News / Middle East

Biden Calls on Iraqis to ‘Pull Together’

  • A member of the Iraqi Special Operations Forces stands guard during an intensive security deployment in Baghdad's Amiriya district, June 18, 2014.
  • Shi'ite volunteers who joined the Iraqi army to fight the Islamic State of Iraq and the Levant gesture with their weapons in Baghdad, June 18, 2014.
  • A member of Iraqi security forces stands guard in front of volunteers who joined the army to fight the Islamic State of Iraq and the Levant, Baghdad, June 17, 2014.
  • Shi'ite tribal fighters raise their weapons and chant slogans against the Islamic State of Iraq and the Levant in Basra, Iraq, June 16, 2014.
  • Mehdi Army fighters loyal to Shi'ite cleric Moqtada al-Sadr march during military-style training in the holy city of Najaf, Iraq, June 16, 2014.
  • Iraqi army soldiers stand guard in Baghdad, June 16, 2014.
  • A volunteer who joined the Iraqi Army to fight the Islamic State of Iraq and the Levant holds a weapon during a parade in Al-Fdhiliya district, eastern Baghdad, June 15, 2014.
  • A vehicle belonging to Kurdish security forces fires a multiple rocket launcher during clashes with the Islamic State of Iraq and the Levant on the outskirts of Diyala, Iraq, June 14, 2014.
  • This image posted on a militant website on June 14, 2014 appears to show militants from the Islamic State of Iraq and the Levant with captured Iraqi soldiers wearing plain clothes after taking over a base in Tikrit, Iraq.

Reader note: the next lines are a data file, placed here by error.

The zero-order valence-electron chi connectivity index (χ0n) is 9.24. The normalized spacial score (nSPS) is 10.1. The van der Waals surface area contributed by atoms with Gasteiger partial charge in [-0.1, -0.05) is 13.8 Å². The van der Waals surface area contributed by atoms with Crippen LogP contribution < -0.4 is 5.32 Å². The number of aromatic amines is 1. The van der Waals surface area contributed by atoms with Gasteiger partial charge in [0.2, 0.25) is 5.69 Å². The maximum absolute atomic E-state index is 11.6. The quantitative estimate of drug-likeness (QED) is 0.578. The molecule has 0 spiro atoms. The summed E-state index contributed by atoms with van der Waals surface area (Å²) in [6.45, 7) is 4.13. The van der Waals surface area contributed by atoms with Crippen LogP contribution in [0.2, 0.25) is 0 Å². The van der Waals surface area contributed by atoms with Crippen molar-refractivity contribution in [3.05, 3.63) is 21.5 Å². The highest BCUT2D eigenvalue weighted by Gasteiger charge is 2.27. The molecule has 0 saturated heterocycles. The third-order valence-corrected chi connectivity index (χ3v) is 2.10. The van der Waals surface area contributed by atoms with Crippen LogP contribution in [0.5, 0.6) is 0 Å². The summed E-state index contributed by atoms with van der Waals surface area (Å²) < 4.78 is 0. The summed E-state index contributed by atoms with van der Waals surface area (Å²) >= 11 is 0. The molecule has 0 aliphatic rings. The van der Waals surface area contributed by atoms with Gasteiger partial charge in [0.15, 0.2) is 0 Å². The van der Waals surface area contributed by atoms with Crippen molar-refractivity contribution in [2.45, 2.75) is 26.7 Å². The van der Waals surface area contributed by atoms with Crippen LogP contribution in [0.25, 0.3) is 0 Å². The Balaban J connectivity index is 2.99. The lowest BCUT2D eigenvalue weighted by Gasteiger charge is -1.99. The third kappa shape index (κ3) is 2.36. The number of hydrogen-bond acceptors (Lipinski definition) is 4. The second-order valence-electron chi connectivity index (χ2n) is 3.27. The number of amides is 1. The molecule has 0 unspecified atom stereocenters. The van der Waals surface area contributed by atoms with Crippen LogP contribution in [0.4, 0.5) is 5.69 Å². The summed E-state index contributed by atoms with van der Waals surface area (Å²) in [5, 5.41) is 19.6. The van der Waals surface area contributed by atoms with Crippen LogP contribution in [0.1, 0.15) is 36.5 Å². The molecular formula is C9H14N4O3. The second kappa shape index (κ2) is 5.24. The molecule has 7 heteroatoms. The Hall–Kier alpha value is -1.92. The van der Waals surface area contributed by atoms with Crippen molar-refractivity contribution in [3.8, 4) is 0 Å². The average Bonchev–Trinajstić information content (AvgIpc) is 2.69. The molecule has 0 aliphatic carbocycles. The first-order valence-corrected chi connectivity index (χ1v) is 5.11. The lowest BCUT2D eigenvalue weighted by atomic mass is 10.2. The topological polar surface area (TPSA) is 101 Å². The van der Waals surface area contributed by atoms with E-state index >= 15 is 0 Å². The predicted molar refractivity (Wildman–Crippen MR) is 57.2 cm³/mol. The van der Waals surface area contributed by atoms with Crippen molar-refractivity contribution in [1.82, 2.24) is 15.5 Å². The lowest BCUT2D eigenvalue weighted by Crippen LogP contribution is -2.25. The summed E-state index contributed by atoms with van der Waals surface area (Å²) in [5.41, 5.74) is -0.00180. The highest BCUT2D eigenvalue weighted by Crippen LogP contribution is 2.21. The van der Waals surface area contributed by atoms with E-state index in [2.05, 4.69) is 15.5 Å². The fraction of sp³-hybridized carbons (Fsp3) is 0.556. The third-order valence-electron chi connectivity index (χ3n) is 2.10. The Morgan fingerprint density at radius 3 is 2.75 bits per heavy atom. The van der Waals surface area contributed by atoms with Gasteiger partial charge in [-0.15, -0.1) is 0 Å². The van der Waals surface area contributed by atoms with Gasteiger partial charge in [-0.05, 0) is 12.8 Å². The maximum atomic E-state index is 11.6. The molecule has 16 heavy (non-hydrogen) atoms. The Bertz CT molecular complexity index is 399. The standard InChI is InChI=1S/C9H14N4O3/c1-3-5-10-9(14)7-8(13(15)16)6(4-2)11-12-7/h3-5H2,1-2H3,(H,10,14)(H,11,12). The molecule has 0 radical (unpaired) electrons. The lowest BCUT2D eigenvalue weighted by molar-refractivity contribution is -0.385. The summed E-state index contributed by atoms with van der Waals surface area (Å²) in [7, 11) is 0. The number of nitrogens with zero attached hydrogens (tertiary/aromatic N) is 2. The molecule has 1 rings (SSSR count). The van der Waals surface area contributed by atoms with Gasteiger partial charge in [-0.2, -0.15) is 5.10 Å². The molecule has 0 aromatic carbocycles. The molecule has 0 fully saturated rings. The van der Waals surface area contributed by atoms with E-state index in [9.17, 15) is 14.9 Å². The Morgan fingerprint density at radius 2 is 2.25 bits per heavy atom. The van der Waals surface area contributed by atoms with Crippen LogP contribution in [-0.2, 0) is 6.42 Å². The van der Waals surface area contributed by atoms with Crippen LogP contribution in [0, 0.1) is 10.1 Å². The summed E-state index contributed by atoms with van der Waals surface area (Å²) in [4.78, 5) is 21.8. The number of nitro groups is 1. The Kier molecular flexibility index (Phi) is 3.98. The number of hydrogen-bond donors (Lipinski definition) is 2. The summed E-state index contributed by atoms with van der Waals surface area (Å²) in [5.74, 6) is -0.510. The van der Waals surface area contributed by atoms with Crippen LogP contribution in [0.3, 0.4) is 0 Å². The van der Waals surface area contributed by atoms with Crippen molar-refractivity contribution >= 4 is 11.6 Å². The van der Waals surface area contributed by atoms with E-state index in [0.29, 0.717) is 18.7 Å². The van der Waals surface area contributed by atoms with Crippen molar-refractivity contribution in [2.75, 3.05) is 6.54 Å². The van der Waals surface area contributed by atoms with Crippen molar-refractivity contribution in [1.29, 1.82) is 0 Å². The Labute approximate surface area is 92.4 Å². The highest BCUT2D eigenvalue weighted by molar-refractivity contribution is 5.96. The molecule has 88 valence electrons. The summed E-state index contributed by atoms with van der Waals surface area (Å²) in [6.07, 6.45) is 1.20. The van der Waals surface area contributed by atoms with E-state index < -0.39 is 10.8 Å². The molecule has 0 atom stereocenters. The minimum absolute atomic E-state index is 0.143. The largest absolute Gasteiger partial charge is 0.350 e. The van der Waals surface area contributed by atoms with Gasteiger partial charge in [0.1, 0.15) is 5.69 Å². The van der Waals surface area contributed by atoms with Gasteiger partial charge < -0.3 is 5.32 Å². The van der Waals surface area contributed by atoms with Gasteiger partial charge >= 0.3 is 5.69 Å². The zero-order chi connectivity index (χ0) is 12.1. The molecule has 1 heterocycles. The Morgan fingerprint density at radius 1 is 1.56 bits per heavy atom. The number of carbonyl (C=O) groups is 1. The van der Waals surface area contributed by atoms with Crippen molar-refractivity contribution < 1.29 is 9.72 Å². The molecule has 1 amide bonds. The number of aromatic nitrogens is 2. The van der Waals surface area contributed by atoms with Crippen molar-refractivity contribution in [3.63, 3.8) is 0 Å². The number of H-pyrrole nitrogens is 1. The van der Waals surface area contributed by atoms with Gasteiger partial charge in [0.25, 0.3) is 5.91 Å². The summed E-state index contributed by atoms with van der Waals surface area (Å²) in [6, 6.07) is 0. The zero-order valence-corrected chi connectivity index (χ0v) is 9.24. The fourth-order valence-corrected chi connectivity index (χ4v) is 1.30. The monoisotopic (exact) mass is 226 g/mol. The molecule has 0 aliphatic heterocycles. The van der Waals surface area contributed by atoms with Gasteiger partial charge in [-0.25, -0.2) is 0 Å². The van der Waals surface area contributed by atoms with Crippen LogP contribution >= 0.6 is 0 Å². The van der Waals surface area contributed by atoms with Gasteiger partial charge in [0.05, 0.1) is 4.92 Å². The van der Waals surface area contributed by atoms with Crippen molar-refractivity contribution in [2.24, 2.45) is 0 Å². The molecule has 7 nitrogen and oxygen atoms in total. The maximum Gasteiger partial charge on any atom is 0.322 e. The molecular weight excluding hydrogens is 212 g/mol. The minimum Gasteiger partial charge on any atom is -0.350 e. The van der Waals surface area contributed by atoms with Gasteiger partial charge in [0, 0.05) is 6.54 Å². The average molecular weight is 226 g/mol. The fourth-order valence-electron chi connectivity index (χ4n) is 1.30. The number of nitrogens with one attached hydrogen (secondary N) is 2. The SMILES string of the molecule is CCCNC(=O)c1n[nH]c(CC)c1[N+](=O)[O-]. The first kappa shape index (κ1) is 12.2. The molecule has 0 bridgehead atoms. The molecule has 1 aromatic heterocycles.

• This image posted on a militant website on June 14, 2014 appears to show militants from the Islamic State of Iraq and the Levant with captured Iraqi soldiers wearing plain clothes after taking over a base in Tikrit, Iraq.
Images from Iraq
VOA News
U.S. Vice President Joe Biden says "urgent assistance is clearly required" in Iraq, but he has not provided details on any U.S. aid.
 
Biden made the comment Tuesday during a stop in Brasilia, where he met with Brazilian President Dilma Rousseff. He also said Iraqis must "pull together" to end sectarian violence.
 
Meanwhile, Iraqi officials say at least 44 prisoners died in a militant assault on a prison in the city of Baquba.
 
Reports Tuesday differed as to whether militants or security officials killed the detainees. Morgue reports say the dead had close-range bullet wounds to the head and chest.
 
The French news agency AFP quoted a security spokesman for Prime Minister Nouri al-Maliki as saying the insurgents killed the prisoners while carrying out their attack late Monday.

Iraq's Shi'ite rulers defied Western calls on Tuesday to reach out to Sunnis to defuse the uprising in the country's north, declaring a boycott of Iraq's main Sunni political bloc and accusing Sunni power Saudi Arabia of promoting "genocide."

A push for political outreach
 
Washington has made clear it wants al-Maliki to embrace Sunni politicians as a condition of U.S. support to fight a lightning advance by forces from the Islamic State of Iraq and the Levant (ISIL) toward Baghdad, Reuters reported.

Territory within Syria and Iraq, ISIL’s Planned Islamic StateTerritory within Syria and Iraq, ISIL’s Planned Islamic State
x
Territory within Syria and Iraq, ISIL’s Planned Islamic State
Territory within Syria and Iraq, ISIL’s Planned Islamic State

But the Shi'ite prime minister has moved in the opposite direction, announcing a crackdown on politicians and officers he considers "traitors."

On Tuesday, Maliki fired four top security officers for having "failed to fulfill their professional and military duties," Reuters reported, citing a government statement read on state TV. 

The firings come a week after Sunni fighters took control of the northwest city of Mosul and several other cities.